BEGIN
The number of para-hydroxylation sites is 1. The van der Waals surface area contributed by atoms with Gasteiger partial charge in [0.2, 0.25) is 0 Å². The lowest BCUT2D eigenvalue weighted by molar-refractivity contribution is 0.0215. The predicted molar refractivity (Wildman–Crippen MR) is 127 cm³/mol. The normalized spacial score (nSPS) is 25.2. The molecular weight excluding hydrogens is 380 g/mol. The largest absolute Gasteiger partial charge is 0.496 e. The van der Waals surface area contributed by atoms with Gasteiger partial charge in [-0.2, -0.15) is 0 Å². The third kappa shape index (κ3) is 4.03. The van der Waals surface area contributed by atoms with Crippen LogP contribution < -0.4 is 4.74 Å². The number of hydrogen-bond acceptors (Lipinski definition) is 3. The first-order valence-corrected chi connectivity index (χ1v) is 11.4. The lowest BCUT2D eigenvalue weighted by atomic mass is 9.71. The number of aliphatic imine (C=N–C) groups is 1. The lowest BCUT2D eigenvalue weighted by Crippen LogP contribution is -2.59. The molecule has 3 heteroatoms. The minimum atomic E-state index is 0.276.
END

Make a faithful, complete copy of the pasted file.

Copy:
The number of para-hydroxylation sites is 1. The van der Waals surface area contributed by atoms with Gasteiger partial charge in [0.2, 0.25) is 0 Å². The lowest BCUT2D eigenvalue weighted by molar-refractivity contribution is 0.0215. The predicted molar refractivity (Wildman–Crippen MR) is 127 cm³/mol. The normalized spacial score (nSPS) is 25.2. The molecular weight excluding hydrogens is 380 g/mol. The largest absolute Gasteiger partial charge is 0.496 e. The van der Waals surface area contributed by atoms with Gasteiger partial charge in [-0.2, -0.15) is 0 Å². The third kappa shape index (κ3) is 4.03. The van der Waals surface area contributed by atoms with Crippen LogP contribution < -0.4 is 4.74 Å². The number of hydrogen-bond acceptors (Lipinski definition) is 3. The first-order valence-corrected chi connectivity index (χ1v) is 11.4. The lowest BCUT2D eigenvalue weighted by atomic mass is 9.71. The number of aliphatic imine (C=N–C) groups is 1. The lowest BCUT2D eigenvalue weighted by Crippen LogP contribution is -2.59. The molecule has 3 heteroatoms. The minimum atomic E-state index is 0.276.